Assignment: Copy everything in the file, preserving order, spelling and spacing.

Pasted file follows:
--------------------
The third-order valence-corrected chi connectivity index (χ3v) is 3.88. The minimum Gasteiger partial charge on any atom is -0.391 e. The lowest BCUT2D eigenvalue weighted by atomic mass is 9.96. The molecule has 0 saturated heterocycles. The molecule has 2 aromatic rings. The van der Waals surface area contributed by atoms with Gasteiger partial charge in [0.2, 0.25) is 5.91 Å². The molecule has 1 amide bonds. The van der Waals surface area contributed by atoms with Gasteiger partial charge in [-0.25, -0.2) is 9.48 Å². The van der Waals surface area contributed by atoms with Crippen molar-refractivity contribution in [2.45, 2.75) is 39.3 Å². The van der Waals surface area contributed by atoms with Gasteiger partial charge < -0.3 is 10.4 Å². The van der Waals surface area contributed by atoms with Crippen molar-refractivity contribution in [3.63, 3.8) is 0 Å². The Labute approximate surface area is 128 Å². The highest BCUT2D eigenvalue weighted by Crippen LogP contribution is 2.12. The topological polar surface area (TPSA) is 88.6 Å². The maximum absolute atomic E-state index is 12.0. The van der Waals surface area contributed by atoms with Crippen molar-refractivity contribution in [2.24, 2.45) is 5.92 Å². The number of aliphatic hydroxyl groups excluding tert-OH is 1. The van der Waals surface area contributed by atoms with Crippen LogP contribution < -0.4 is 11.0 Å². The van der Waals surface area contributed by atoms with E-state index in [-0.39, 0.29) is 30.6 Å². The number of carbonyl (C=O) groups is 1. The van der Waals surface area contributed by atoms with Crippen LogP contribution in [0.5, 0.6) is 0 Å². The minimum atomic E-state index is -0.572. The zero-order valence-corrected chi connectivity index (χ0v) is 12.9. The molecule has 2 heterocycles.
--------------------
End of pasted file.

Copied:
The third-order valence-corrected chi connectivity index (χ3v) is 3.88. The minimum Gasteiger partial charge on any atom is -0.391 e. The lowest BCUT2D eigenvalue weighted by atomic mass is 9.96. The molecule has 0 saturated heterocycles. The molecule has 2 aromatic rings. The van der Waals surface area contributed by atoms with Gasteiger partial charge in [0.2, 0.25) is 5.91 Å². The molecule has 1 amide bonds. The van der Waals surface area contributed by atoms with Gasteiger partial charge in [-0.25, -0.2) is 9.48 Å². The van der Waals surface area contributed by atoms with Crippen molar-refractivity contribution in [2.45, 2.75) is 39.3 Å². The van der Waals surface area contributed by atoms with Gasteiger partial charge < -0.3 is 10.4 Å². The van der Waals surface area contributed by atoms with Crippen molar-refractivity contribution in [3.63, 3.8) is 0 Å². The Labute approximate surface area is 128 Å². The highest BCUT2D eigenvalue weighted by Crippen LogP contribution is 2.12. The topological polar surface area (TPSA) is 88.6 Å². The maximum absolute atomic E-state index is 12.0. The van der Waals surface area contributed by atoms with Crippen molar-refractivity contribution in [2.24, 2.45) is 5.92 Å². The number of aliphatic hydroxyl groups excluding tert-OH is 1. The van der Waals surface area contributed by atoms with Crippen LogP contribution < -0.4 is 11.0 Å². The van der Waals surface area contributed by atoms with E-state index in [-0.39, 0.29) is 30.6 Å². The number of carbonyl (C=O) groups is 1. The van der Waals surface area contributed by atoms with Crippen LogP contribution in [0.5, 0.6) is 0 Å². The minimum atomic E-state index is -0.572. The zero-order valence-corrected chi connectivity index (χ0v) is 12.9. The molecule has 2 heterocycles.